Second, our work illuminates how exactly reputation management motives moderate the link between self-reported moral character and moral decisions. Beyond previous research suggesting to control for, or eliminate, reputation concerns in moral character measurements (Lee et al., 2008; Paulhus, 1984), these studies demonstrated when, and for whom, moral character precisely predicts moral decisions. When individuals had low reputation management motives, their moral character predicted moral judgements of their own more than others' misdeeds; in contrast, when people were highly motivated to gain a good reputation, moral character only predicted their moral harshness towards others but failed to predict moral decisions for themselves (Study 3 and the Pilot Study in the SM). With the increase of reputation management motives, people who reported a strong (vs. weak) moral character either showed increased hypocrisy by judging others more harshly than themselves (Studies 2 and 3), or showed reduced ‘hypercrisy’ (Lammers, 2012) by judging themselves less harshly than others (the Pilot Study in the SM). Although the specific manifestations of moral double standards varied from moral harshness towards others to moral leniency towards oneself, or both, our findings add more insight to discussions about the effectiveness of moral character measures, by suggesting the importance of taking into account reputation management motives and moral target (e.g. self or others).

Limitations and future directions

We employed diverse samples and methods to test the reputation management account of moral character; however, at least two important limitations should be noted, respectively, related to the self-reported nature of our moral character and reputation management motives measures.

First, although our findings showed a positive relationship between moral character and moral double standards, we may not fully differentiate the ‘genuine’ and ‘reputation managing’ parts of self-reported moral character. People may also internalize reputation management as an integral part of ‘genuine’ moral character. 1 In this case, moral character can facilitate socially desirable reactions in a prompt and heuristic way, and better serve the goal to appear moral to others (Everett et al., 2016; Hardy & Van Vugt, 2006; Jordan et al., 2016; Jordan & Rand, 2020). This theorizing implies that self-reported moral character can be strongly and positively correlated with reputation management motives. However, the hypothesized interaction effect between moral character and reputation management motives on moral double standards replicated, regardless of their different correlations across studies (positive and significant in Studies 1 and 3, non-significant in Study 2, and negative and significant in the Pilot Study in the SM; see Table S6 for specifics). To more formally differentiate the roles of actual and postured moral character in behavioural hypocrisy, future research may integrate self- with other-reports of moral character.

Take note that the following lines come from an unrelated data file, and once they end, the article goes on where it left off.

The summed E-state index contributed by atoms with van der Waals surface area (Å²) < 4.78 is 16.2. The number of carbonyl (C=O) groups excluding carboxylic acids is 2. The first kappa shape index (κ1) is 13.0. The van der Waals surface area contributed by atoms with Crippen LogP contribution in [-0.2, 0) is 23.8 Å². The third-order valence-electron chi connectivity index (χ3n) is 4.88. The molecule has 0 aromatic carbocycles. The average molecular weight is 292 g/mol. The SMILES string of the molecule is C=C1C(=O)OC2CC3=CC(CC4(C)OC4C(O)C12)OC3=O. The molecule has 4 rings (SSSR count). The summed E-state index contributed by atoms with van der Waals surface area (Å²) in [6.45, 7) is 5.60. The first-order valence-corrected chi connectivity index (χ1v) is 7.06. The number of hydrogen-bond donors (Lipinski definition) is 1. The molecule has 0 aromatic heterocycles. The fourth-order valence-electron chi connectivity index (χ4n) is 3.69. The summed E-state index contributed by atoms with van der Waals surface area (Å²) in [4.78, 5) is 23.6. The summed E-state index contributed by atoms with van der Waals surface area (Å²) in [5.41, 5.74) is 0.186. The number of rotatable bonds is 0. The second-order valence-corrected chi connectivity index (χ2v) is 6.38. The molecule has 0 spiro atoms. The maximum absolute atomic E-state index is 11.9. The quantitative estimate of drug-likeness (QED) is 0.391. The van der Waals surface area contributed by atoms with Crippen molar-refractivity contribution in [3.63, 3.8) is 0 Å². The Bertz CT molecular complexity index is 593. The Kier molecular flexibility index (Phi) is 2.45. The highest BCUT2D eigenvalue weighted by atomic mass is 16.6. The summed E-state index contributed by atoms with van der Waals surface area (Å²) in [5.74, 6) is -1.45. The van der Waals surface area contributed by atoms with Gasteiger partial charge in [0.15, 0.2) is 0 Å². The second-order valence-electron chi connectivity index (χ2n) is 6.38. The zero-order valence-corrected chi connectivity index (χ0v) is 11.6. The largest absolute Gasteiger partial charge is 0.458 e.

Second, we examined reputation management motives as an individual difference variable, and did not manipulate reputation incentives to show its causal effects. As such, self-reported reputation management motives could be influenced by concerns about social approval. For example, some research suggests that people may under-report their actual reputation management motives because pursuing good reputation and high status can be stigmatized (Kim & Pettit, 2015). People may either over- or under-report their reputation management motives, depending on their perception of the motives as socially approved or disapproved.

Relatedly, our findings do not directly elucidate whether people who display moral double standards (1) genuinely believe such behaviours as morally acceptable, or (2) consciously use them as a reputation management strategy. For example, although high moral character and reputation management motives were associated with stringent moral standards on others across our studies, their relation with lenient moral standards on the self seemed to only apply to moral judgements but not to actual behaviours (Study 3 and its Pilot Study in the SM). The extent to which self-reported moral behaviours reflected actual behaviours or its strategic self-presentation was also unverifiable (Study 1). However, comparisons between different studies may provide tentative evidence on people's conscious and strategic display of moral double standards as a reputation management strategy. People who self-reported high (vs. low) moral character and reputation management motives judged themselves more leniently only in relatively anonymous settings (Study 2) but no more leniently with the presence of a third-party interviewer (Study 1) or observer (Study 3 and its Pilot Study in the SM). Future research may explore the mechanisms of moral double standards in different reputation contexts, and examine moral character and reputation management motives as antecedents to behavioural forms of moral hypocrisy (e.g. saying one thing and doing another; Dong et al., 2019; Effron et al., 2018).